Fine Tuner for A - Russian Style!

July 23, 2019, 11:22 AM · I sometimes like to use a steel A string, Russian style, but I've never been happy with the fine-tuner options for ball-end strings. Yesterday I noticed that Gidon Kremer has an A string tuner that is different from the commonly available ones.

It looks kind of like a Hill or Goetz model, except that the metal block rests on top of the tailpiece instead of coming up from underneath. Does anyone know where I can get one of these?

Replies (9)

Edited: July 23, 2019, 12:15 PM · Mutter, in her video of the Dvorak concerto with the Berlin Philharmonic, is clearly using the ubiquitous Wittner tuners for her steel A and E (as I do – but there the resemblance ends).

The video link is, , a typical shot of the tuners being at 1' 53”

PS The strings I am using are the Warchal Amber set, with the Warchal Russian A, but sometimes, depending on the music/ensemble, I might swap the Russian A to the Amber A, a quick and easy change.

July 23, 2019, 12:40 PM · I would just get finetuning pegs.
July 23, 2019, 12:56 PM · Trevor, yes, that's what I usually use now, as the lesser weevil. I don't really like having those levers under the tailpiece though; I've also tried the - I think they're called "uni" tuners - but they lift the ball very high off the tailpiece and mess up the alignment. Oistrakh did the same, and had the same alignment problem, and it didn't seem to bother his Strad, but then again, it was his Strad... :)

Cotton, I'm not a fan of planetary pegs.

July 23, 2019, 1:39 PM · Nate, I've used the "uni" tuners in the past, but no longer. I know they are lighter than the Wittners and the flat underside is less likely to do major damage in the rare event of a bridge collapse or similar, but I got fed up with that odd alignment, especially when there's a mute involved, and because the engineering design has a flaw that is not immediately obvious. I went into details elsewhere, but suffice to say that if an "uni" is tightened up on the tailpiece as it should then it becomes progressively more difficult to actuate the tuning screw and eventually the tuner starts to loosen, causing a mysterious buzz.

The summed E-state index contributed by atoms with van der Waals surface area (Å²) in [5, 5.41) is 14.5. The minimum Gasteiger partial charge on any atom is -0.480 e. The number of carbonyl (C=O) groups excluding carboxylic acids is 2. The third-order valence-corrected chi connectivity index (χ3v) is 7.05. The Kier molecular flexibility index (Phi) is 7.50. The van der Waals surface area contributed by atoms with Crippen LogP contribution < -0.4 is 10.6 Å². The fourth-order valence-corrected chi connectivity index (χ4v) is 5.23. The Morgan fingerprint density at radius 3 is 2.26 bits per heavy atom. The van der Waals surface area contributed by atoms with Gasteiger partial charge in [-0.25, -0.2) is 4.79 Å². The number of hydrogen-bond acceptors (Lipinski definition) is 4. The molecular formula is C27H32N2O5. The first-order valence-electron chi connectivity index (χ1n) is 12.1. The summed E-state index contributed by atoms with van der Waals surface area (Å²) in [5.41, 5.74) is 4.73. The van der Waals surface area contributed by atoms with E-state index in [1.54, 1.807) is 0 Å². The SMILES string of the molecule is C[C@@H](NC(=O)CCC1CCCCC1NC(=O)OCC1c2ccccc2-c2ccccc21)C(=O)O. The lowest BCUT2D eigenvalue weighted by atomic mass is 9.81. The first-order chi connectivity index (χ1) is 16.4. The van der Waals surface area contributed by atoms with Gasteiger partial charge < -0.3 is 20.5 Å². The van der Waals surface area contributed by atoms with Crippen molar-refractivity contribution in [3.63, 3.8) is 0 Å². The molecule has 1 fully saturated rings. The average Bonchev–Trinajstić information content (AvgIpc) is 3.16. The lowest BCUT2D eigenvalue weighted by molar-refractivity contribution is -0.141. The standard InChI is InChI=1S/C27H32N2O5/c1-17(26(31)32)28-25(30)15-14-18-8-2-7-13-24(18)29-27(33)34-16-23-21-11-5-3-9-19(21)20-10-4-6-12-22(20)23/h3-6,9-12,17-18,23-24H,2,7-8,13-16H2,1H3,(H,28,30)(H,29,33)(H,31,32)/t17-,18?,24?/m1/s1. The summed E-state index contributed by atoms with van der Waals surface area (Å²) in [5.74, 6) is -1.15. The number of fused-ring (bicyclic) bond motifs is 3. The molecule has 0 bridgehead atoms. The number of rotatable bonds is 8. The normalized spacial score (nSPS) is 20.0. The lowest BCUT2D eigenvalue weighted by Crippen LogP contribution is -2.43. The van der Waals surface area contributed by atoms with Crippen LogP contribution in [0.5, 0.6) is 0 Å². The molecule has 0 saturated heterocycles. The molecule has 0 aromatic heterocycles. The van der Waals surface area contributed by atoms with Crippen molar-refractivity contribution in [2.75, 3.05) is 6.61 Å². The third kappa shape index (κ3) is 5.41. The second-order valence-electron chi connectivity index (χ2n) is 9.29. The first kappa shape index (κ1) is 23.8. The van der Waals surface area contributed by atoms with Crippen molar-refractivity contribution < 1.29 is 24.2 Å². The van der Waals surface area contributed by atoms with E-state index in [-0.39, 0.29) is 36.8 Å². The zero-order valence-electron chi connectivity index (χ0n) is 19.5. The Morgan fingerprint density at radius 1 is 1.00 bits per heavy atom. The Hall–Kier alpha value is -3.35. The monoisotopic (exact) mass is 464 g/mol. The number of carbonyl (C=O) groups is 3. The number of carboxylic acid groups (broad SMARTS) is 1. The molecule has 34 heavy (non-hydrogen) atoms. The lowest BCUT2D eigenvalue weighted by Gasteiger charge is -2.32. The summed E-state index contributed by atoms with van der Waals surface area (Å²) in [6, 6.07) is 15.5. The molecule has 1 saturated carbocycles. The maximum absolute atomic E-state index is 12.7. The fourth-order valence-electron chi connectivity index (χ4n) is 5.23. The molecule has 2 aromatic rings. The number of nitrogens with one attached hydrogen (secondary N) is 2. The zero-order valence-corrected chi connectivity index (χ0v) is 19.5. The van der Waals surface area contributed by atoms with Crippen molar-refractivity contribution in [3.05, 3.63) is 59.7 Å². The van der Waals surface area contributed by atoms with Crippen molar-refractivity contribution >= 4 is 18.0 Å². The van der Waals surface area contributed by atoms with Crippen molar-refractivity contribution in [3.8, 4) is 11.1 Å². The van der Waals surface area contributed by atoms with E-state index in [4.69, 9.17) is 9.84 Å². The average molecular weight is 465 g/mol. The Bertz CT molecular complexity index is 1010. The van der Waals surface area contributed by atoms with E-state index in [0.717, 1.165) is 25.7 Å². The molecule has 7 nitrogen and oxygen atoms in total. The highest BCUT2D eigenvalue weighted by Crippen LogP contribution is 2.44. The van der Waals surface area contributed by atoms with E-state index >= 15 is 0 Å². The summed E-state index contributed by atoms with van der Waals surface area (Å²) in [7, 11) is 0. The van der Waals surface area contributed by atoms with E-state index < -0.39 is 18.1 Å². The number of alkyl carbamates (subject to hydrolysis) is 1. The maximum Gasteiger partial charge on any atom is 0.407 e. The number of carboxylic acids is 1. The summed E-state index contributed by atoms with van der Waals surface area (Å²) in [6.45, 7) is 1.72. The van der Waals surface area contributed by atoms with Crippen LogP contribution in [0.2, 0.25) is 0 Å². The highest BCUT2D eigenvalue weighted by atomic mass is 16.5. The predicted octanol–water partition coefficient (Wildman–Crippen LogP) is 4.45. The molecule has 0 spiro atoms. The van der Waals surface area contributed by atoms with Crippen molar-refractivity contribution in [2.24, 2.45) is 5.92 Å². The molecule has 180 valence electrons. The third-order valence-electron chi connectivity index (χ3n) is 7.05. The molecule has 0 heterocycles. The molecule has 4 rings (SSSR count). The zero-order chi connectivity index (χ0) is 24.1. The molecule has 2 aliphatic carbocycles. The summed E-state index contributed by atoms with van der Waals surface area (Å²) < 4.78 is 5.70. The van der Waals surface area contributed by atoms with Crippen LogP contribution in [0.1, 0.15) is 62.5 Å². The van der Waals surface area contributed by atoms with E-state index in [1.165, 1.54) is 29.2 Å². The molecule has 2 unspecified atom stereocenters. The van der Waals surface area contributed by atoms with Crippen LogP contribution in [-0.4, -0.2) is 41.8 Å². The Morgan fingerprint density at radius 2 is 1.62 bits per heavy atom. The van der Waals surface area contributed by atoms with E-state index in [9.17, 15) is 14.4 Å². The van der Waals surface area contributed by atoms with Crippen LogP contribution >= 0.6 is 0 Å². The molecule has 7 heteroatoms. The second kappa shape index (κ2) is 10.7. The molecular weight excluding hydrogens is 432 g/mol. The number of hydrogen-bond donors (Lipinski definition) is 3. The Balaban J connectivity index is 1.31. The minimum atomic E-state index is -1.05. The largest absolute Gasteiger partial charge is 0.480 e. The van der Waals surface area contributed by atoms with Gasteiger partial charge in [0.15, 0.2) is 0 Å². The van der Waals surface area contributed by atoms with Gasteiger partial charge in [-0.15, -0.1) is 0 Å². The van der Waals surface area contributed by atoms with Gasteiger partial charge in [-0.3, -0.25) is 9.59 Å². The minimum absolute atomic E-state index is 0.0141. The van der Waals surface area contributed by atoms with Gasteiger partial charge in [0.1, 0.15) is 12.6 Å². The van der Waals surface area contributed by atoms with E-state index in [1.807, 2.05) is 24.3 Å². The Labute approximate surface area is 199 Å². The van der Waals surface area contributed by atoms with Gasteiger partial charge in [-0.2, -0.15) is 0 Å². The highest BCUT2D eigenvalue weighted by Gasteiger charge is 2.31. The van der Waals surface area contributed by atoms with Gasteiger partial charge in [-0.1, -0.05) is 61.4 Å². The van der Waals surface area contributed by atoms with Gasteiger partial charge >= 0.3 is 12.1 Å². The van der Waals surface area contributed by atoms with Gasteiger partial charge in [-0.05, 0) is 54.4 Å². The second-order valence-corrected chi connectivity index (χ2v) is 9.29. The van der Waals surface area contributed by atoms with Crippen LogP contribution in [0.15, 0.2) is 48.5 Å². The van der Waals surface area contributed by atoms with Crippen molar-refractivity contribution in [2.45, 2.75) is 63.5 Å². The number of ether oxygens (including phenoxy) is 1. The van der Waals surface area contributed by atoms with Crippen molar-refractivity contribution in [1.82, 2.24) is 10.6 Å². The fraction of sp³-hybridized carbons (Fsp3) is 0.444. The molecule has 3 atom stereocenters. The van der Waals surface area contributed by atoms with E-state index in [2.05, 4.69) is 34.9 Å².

The reason why I use one or two add-on tuners on this particular violin, and not a tailpiece with integral tuners, is that I occasionally revert to an all-gut setup for a while, or may be using a gut G and a plain gut D instead of the usual Amber G and D.

July 23, 2019, 1:50 PM · Trevor, same, especially re mute and buzzing!
July 23, 2019, 4:33 PM · Nate, the following link contains a catalogue of most known string adjusters together with links to the websites of the manufacturers:

Just have a look and choose.

July 23, 2019, 5:58 PM · Jose, thanks for the link; I've read that thread before. I have all of those tuners, except for the B&C one. I'm specifically asking about Kremer's A-string tuner as it seems to be not one of of the commonly available ones. I found a thread on Maestronet where someone was asking a similar question (had encountered one at a shop), but no one seems to know where they hail from.
Edited: July 24, 2019, 3:53 AM · Sorry Nate, I didn't know that you are already familiar with that cited thread.
As you couldn't find Mr. Kremers string adjuster amongst the standard parts, I would guess that a luthier made his tuner to specification. Mr. Kremer is of enough importance that he can ask for something like that.

In your position I would ask Mr. Kremer himself about the origin of his string adjuster. Write an e-mail with your question to one (or some) of his impresarios and hope that they will take care for an answer. What I've heard, Mr. Kremer is a very kind person who will answer your e-mail when it's forwarded to him.

You find the e-mail addresses of Mr. Kremers impresarios here:

Have a nice day!

July 24, 2019, 8:51 AM · Jose, no problem at all; I appreciate the input. It's better to have too much information than too little. :)

Thanks for the contact info link, too! I was pondering doing just what you suggest, and with your encouragement, I think I will.

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